Folger v. SSA, No. 5:2017cv00223 - Document 13 (E.D. Ky. 2018)

Court Description: OPINION AND ORDER: 1) 10 Motion for Summary Judgment is DENIED. 2) 12 Motion for Summary Judgment is GRANTED. 3) Decision of SSA is AFFIRMED pursuant to sentence four of 42 USC 405(g). 4) Judgment will be entered with this order. Signed by Judge Karen K. Caldwell on 9/20/2018. (SCD)cc: COR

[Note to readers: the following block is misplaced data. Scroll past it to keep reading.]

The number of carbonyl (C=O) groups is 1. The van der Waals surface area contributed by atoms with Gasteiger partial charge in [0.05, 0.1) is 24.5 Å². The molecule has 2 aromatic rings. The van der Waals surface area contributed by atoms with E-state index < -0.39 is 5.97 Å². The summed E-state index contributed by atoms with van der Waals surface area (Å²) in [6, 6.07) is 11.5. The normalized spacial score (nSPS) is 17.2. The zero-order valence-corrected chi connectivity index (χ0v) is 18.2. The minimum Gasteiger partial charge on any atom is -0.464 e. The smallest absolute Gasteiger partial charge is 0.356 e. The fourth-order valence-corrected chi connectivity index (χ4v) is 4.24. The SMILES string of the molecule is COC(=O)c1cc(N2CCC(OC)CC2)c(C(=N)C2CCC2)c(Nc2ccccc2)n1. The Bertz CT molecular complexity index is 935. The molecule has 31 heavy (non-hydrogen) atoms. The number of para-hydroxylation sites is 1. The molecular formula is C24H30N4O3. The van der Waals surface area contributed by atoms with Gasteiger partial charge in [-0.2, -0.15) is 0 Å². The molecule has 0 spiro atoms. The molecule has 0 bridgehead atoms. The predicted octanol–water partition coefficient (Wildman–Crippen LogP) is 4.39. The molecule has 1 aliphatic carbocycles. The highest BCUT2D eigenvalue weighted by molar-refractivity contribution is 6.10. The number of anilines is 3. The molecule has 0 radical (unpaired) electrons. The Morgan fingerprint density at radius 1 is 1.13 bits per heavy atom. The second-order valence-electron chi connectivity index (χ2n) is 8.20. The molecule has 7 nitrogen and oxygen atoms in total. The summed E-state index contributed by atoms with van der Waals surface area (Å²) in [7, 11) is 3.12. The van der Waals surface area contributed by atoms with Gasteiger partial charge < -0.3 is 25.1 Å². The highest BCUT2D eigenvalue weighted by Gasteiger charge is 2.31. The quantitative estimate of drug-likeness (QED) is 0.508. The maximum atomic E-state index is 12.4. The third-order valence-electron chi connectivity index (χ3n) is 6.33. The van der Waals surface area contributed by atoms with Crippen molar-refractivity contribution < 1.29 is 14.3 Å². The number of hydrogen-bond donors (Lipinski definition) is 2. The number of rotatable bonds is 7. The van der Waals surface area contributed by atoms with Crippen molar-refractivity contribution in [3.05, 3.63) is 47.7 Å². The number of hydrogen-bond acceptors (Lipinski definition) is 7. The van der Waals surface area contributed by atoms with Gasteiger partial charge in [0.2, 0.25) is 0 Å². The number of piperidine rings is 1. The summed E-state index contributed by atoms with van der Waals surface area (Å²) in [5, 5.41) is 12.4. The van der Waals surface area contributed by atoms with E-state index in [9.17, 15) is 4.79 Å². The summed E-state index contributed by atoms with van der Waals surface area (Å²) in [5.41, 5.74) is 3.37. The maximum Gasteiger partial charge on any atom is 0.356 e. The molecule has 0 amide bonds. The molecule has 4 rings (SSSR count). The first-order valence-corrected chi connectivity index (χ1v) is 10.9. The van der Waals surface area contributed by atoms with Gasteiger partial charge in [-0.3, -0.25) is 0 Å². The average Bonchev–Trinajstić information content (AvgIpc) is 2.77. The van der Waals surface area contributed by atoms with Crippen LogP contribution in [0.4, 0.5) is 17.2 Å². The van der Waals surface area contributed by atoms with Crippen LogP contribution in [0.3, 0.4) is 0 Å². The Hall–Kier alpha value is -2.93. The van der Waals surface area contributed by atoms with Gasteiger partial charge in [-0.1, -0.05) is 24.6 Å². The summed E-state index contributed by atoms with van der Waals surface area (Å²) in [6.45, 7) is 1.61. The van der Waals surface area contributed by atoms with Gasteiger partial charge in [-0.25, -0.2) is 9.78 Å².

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Folger v. SSA Doc. 13 UNITED STATES DISTRICT COURT EASTERN DISTRICT OF KENTUCKY CENTRAL DIVISION AT LEXINGTON AUDREY FOLGER, CIVIL ACTION NO. 5:17-223- KKC Plaintiff, v. OPINION AND ORDER NANCY A. BERRYHILL, ACTING COMMISSIONER OF SSA, Defendant. *** *** *** The plaintiff Audrey Folger brought this action pursuant to 42 U.S.C. § 405(g) to obtain judicial review of an administrative decision denying her claim for Supplemental Security Income Benefits. The Court, having reviewed the record, will affirm the Commissioner’s decision. This Court’s review of the decision by the Administrative Law Judge (“ALJ”) is limited to determining whether it “is supported by substantial evidence and was made pursuant to proper legal standards.” Rabbers v. Comm'r Soc. Sec., 582 F.3d 647, 651 (6th Cir.2009). In denying Folger’s claim, the ALJ engaged in the five-step sequential process set forth in the regulations under the Social Security Act (the “Act”). 20 C.F.R. § 404.1520(a)-(e). See, e.g., Walters v. Comm’r of Soc. Sec., 127 F.3d 525, 529 (6th Cir. 1997). At step one, the ALJ determined that Folger had not engaged in substantial gainful activity since July 22, 2013. (Administrative Record (“AR”) at 15.) At step two, the ALJ determined that Folger suffered from the severe impairment of mild mental disability. (AR at 15.) Dockets.Justia.com At step three, the ALJ found that Folger does not have an impairment or combination of impairments that meets or medically equals the severity of one of the listed impairments. (AR at 18.) Before proceeding to step four, the ALJ determined that Folger has the residual functional capacity (RFC) to perform a full range of work at all exertional levels but with the following nonexertional limitations: (AR at 19.) The claimant requires entry level work with simple repetitive 1-2-3 step procedures. She can tolerate only occasional changes in work routines. She cannot perform work that requires detailed or complex problem-solving, independent planning or the setting of goals. She should work in an object-oriented environment with only occasional and casual contact with coworkers, supervisors, or the general public. There should be no requirement for literacy. At step four, the ALJ determined that Folger does not have past relevant work. (AR at 21.) At step five, the ALJ determined that, considering the RFC described above and Folger’s age, education, and work experience, there are jobs that exist in significant numbers in the national economy that Folger can perform and, thus, she is not disabled. (AR at 21.) Folger argues that the ALJ erred in failing to find that she did not have an impairment or combination of impairments that meet or medically equal the severity of the impairment at Listing 12.05(c). At the time of the ALJ’s decision, that listing required claimant to demonstrate an IQ of 60 through 70 and “a physical or other mental impairment imposing an additional and significant work-related limitation of function.” Folger argues that the ALJ erred in failing to find that her anxiety imposed significant work-related limitations on her. 2 Folger points to the treatment notes of her social worker at Comprehensive Care, Lee Hunt, which indicate that Folger has poor coping skills and impaired social functioning. First, a social worker is not an “acceptable medical source.” See 20 C.F.R. §§ 404.1513(a), (d), 416.913(a), (d); see also Payne v. Commissioner, 402 F. App'x 109, (6th Cir.2010) (“[S]ocial workers are not acceptable medical sources under social security regulations.”). There is no “treating social worker rule,” and the opinion of a social worker is not entitled to any particular weight. See Hayes v. Commissioner, No. 1:09–cv–1107, 2011 WL 2633945, at * 6 (W.D.Mich. June 15, 2011) (collecting cases). Further, the ALJ did consider Hunt’s assessment but along with significant other evidence in the record indicating that Folger’s anxiety did not impose any limitations on her beyond those contained in the RFC: simple repetitive 1-2-3 step procedures; only occasional changes in work routines; no detailed or complex problem-solving, independent planning or setting of goals; an object-oriented environment; and only occasional and casual contact with coworkers, supervisors, and the general public. Folger does not explain how this RFC is inconsistent with Hunt’s determination that she has poor coping skills and impaired social functioning. Moreover, the limitations in the RFC are supported by substantial evidence in the record. This evidence includes Folger’s daily activities, including caring for an infant and toddler, shopping, cooking, cleaning, laundry, and computer use. The supporting evidence also includes the opinion of the consultative examiner, Dr. Gary Maryman, who determined that Folger could carry out only “fairly simple and rudimentary” tasks and should be limited to simple and repetitive work assignments and a low-stress work atmosphere. Dr. Maryman also determined 3 that Folger should be able to interact appropriately with fellow workers and supervisors but would not be well suited to dealing with the general public. Folger points to no medical evidence that she has any work-related limitations more severe than those assessed in the RFC. For all these reasons, IT IS HEREBY ORDERED that: 1. The plaintiff’s motion for summary judgment (DE 10) is DENIED; 2. The defendant’s motion for summary judgment (DE 12) is GRANTED; 3. The decision of the Commissioner is AFFIRMED pursuant to sentence four of 42 U.S.C. § 405(g) as it was supported by substantial evidence and was decided by proper legal standards; and 4. A judgment will be entered contemporaneously with this order. Dated September 20, 2018. 4